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Publication numberUS7758488 B2
Publication typeGrant
Application numberUS 11/631,379
PCT numberPCT/EP2005/005304
Publication dateJul 20, 2010
Filing dateMay 14, 2005
Priority dateJul 21, 2004
Fee statusPaid
Also published asDE102004035223A1, EP1768493A1, EP1768493B1, US20080017595, WO2006007894A1
Publication number11631379, 631379, PCT/2005/5304, PCT/EP/2005/005304, PCT/EP/2005/05304, PCT/EP/5/005304, PCT/EP/5/05304, PCT/EP2005/005304, PCT/EP2005/05304, PCT/EP2005005304, PCT/EP200505304, PCT/EP5/005304, PCT/EP5/05304, PCT/EP5005304, PCT/EP505304, US 7758488 B2, US 7758488B2, US-B2-7758488, US7758488 B2, US7758488B2
InventorsKarl-Heinz Zettier, Arnold Uphus, Markus Hüllmann
Original AssigneeWest falia Separator AG
Export CitationBiBTeX, EndNote, RefMan
External Links: USPTO, USPTO Assignment, Espacenet
Method of operating a separator by recirculating an entraining liquid
US 7758488 B2
Abstract
A method of operating a separator to disinfect raw milk or whey by operating the separator within a range of an optimal clarifying effect by recirculating a portion of a disinfected milk phase with an entraining liquid.
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Claims(3)
1. A method of operating a separator to disinfect raw milk or whey, the separator including a rotatable drum having a vertical axis of rotation and further including a disk stack, at least two outlets, an inlet, and a controlling device located between the at least two outlets and the inlet, the method steps comprising:
providing a product to be processed to the separator;
operating the separator;
regulating a quantity of the product processed by controlling an amount of a recirculated product phase into the inlet such that the separator operates independently of variations of an inflow of the product quantity to be processed; and
further operating the separator within a range of an optimal clarifying effect by recirculating a portion of a disinfected milk phase with an entraining liquid to the inlet.
2. The method of claim 1, wherein the entraining liquid is a product generated within the separator.
3. The method of claim 1, wherein the entraining liquid is not a final product discharged from the separator.
Description
BACKGROUND AND SUMMARY

The present disclosure relates to a separator for disinfecting raw milk or whey. The separator includes a rotatable drum having a vertical axis of rotation, a disk stack, at least two outlets and an inlet. The present disclosure also relates to a method of operating such a separator.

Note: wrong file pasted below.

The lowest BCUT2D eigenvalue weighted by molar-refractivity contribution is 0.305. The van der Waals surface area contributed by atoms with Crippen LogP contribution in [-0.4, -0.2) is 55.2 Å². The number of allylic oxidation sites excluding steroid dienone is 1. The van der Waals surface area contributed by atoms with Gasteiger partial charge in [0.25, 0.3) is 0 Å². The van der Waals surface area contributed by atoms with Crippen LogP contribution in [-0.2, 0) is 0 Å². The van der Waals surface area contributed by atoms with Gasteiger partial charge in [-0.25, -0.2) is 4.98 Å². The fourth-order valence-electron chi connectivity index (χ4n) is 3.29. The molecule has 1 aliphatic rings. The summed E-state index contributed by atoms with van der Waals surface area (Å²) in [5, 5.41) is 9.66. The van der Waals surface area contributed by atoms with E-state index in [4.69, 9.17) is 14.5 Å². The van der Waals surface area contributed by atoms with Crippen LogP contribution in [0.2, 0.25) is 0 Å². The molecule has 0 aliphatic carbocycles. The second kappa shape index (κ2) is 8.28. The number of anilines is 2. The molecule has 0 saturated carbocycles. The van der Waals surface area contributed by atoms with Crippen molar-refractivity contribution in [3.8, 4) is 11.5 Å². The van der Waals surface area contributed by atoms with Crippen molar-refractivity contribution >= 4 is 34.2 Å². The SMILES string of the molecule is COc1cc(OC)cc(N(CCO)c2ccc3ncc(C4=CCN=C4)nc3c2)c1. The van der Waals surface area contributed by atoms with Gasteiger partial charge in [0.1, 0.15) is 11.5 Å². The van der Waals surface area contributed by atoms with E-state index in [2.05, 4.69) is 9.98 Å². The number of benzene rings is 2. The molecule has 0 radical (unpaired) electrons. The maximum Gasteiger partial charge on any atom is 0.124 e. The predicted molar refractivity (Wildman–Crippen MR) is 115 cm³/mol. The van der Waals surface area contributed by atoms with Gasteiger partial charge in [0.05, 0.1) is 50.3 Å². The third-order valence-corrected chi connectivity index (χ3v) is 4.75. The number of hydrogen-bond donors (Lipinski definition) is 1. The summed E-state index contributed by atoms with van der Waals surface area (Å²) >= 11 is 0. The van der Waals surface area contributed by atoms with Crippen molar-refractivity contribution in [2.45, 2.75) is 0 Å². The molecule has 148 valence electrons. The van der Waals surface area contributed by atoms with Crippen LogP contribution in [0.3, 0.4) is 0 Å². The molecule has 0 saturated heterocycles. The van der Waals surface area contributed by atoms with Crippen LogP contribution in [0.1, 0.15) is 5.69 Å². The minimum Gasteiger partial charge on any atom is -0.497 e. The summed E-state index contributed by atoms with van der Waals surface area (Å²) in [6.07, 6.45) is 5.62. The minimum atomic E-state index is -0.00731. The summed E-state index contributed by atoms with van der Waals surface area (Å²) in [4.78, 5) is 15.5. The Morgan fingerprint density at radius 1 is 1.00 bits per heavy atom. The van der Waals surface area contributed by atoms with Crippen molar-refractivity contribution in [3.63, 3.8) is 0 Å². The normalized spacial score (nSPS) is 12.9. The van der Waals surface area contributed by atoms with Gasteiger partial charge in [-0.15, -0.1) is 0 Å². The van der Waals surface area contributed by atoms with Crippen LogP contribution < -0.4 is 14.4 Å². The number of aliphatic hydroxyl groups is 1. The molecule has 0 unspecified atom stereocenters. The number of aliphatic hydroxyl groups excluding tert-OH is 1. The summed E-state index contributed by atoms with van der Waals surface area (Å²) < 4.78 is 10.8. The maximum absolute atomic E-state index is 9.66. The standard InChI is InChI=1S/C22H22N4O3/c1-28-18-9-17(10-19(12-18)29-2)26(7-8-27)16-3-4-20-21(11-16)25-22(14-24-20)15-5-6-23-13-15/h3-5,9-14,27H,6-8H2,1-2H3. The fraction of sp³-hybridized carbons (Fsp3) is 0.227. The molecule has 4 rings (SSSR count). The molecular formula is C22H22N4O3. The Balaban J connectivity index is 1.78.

In many food processing businesses, separators are used for numerous different applications and capacity spectrums. The separators generally have to be adapted to these applications and capacity spectrums with respect to their construction and design. Although they can therefore be used within a predefined work area or process, they react sensitively or often with disturbances to deviations from the defined scope and thus to capacity changes or changes of the composition of the products to be processed.

In the area of the disinfecting separators, milk is clarified from spores and/or germs. Within the past few years, the rated capacity of the used disinfecting separators has continuously increased. Separators of many different capacities of, for example, 500 l/h to 50,000 l/h are currently available on the market. For larger machines, the disk diameter currently reaches up to 500 mm.

For a good disinfecting efficiency, it is important that a sufficiently large liquid flow transports bacteria into a centrifugal field. In order to ensure this, a recirculation of an entraining liquid is known from the state of the art. In this case, the entraining liquid is diverted at a point with sufficient centrifugal force and is then removed by way of a separating disk. As a rule, this entraining liquid, which is recirculated into the inlet of the separator, bacteriologically corresponds approximately to the raw milk and is guided back directly into the inlet of the separator. Relative to the inflow quantity, the returned quantity amounts to approximately 3-5%. The amount of entraining liquid can be controlled and should not have more than twice the amount of germs of the raw milk. In contrast, by way of a solids discharge, the actual concentrate of spores and bacteria is discharged.